Bob Cavanaugh spends his mornings in the barn, feeding goats and collecting their milk in a shiny, silver pail.

Cavanaugh turns that milk into soap, a product that soon will be for sale at Rainbow of Hope Farm in Kingsley.

"The second batch turned out great," he said.

Cavanaugh is a resident at Rainbow of Hope, a nonprofit adult foster care and independent living center for adults with developmental disabilities. He and other residents are helping ROH staff open a store called the Red Shed Marketplace where their crafts, garden produce and canned goods will be for sale throughout the summer, instead of just twice each year.

"I think we're on the right track this time," said Bill Wooer, Rainbow of Hope founder and member of its board of directors.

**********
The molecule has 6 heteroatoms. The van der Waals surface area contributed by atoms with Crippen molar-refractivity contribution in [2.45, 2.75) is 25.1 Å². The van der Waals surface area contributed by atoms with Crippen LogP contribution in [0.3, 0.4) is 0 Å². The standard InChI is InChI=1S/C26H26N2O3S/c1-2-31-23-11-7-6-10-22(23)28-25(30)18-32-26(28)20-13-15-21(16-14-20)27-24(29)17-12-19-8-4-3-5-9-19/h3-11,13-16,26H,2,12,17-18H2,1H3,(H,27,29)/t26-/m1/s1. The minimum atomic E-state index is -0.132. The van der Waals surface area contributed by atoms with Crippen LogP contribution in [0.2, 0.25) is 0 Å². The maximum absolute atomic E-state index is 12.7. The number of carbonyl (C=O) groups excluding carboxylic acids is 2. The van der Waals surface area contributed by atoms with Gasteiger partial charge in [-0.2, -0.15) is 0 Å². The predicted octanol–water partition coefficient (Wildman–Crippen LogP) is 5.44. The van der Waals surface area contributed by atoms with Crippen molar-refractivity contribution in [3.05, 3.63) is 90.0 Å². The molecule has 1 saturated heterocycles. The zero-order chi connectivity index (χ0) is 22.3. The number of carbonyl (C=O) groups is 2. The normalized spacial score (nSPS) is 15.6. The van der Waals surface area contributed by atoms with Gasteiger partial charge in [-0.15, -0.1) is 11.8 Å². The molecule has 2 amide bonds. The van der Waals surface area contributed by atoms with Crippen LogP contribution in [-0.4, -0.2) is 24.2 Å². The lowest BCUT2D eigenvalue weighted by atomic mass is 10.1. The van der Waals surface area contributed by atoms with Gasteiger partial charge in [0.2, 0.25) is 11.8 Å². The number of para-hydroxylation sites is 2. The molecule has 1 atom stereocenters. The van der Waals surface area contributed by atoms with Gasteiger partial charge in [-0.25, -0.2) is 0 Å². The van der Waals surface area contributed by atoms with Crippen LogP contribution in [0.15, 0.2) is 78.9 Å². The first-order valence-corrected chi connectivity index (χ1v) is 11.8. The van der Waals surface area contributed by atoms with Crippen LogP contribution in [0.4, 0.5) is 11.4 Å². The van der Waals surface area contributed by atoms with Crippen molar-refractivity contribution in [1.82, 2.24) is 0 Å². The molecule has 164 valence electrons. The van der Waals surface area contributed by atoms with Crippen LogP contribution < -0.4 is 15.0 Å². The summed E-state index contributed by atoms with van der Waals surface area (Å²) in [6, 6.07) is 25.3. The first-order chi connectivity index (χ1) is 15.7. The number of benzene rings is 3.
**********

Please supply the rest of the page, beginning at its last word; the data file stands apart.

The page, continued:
A grant from Rotary Charities spurred the initiative, Wooer said. He worked with SCORE volunteers to craft a business plan for the store, which he hopes will draw more visitors to the farm.

Residents will sell their crafts on a consignment basis. Some of the money generated at the store will be put toward buying more craft supplies.

Wooer is looking for volunteers to visit and teach Rainbow of Hope residents how to make something they can sell at the Red Shed Marketplace.

Bruce Denike, another Rainbow of Hope resident, showed off his work on a cloudy spring morning. He makes colorful yard art out of tin cans, candles in glass jars, bright silverware containers and necklaces. A painted yellow birdhouse is one of Denike's favorites.

Eleven residents live at Rainbow of Hope, six in adult foster care and five in independent apartments. There is room for three more people to move into apartments. Most residents are between 20 and 50 years old.